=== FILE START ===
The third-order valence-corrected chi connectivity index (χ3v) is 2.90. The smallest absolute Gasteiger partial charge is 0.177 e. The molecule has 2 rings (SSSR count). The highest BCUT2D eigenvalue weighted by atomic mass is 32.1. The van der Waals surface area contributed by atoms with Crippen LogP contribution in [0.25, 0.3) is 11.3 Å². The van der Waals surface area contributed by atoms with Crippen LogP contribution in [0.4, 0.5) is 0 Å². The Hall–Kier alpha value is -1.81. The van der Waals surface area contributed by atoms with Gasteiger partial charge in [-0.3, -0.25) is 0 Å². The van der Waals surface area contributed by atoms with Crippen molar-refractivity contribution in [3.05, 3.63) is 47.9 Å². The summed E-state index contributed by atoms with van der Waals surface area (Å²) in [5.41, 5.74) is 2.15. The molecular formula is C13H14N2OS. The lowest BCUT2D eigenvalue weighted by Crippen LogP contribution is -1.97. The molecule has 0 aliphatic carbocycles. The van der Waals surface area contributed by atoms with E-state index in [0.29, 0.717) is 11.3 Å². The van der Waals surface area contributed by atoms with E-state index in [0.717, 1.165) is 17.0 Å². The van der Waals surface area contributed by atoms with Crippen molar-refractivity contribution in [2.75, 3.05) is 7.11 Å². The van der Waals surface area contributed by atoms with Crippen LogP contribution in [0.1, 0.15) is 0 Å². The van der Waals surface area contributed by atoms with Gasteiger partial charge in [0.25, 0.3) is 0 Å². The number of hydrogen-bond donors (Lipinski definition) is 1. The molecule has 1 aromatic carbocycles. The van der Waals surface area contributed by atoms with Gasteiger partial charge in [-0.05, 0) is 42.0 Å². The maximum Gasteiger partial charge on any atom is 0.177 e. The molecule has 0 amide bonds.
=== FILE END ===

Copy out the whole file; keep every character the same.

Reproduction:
The third-order valence-corrected chi connectivity index (χ3v) is 2.90. The smallest absolute Gasteiger partial charge is 0.177 e. The molecule has 2 rings (SSSR count). The highest BCUT2D eigenvalue weighted by atomic mass is 32.1. The van der Waals surface area contributed by atoms with Crippen LogP contribution in [0.25, 0.3) is 11.3 Å². The van der Waals surface area contributed by atoms with Crippen LogP contribution in [0.4, 0.5) is 0 Å². The Hall–Kier alpha value is -1.81. The van der Waals surface area contributed by atoms with Gasteiger partial charge in [-0.3, -0.25) is 0 Å². The van der Waals surface area contributed by atoms with Crippen molar-refractivity contribution in [3.05, 3.63) is 47.9 Å². The summed E-state index contributed by atoms with van der Waals surface area (Å²) in [5.41, 5.74) is 2.15. The molecular formula is C13H14N2OS. The lowest BCUT2D eigenvalue weighted by Crippen LogP contribution is -1.97. The molecule has 0 aliphatic carbocycles. The van der Waals surface area contributed by atoms with E-state index in [0.29, 0.717) is 11.3 Å². The van der Waals surface area contributed by atoms with E-state index in [0.717, 1.165) is 17.0 Å². The van der Waals surface area contributed by atoms with Crippen molar-refractivity contribution in [2.75, 3.05) is 7.11 Å². The van der Waals surface area contributed by atoms with Crippen LogP contribution in [0.1, 0.15) is 0 Å². The van der Waals surface area contributed by atoms with Gasteiger partial charge in [0.25, 0.3) is 0 Å². The number of hydrogen-bond donors (Lipinski definition) is 1. The molecule has 1 aromatic carbocycles. The van der Waals surface area contributed by atoms with Gasteiger partial charge in [-0.05, 0) is 42.0 Å². The maximum Gasteiger partial charge on any atom is 0.177 e. The molecule has 0 amide bonds.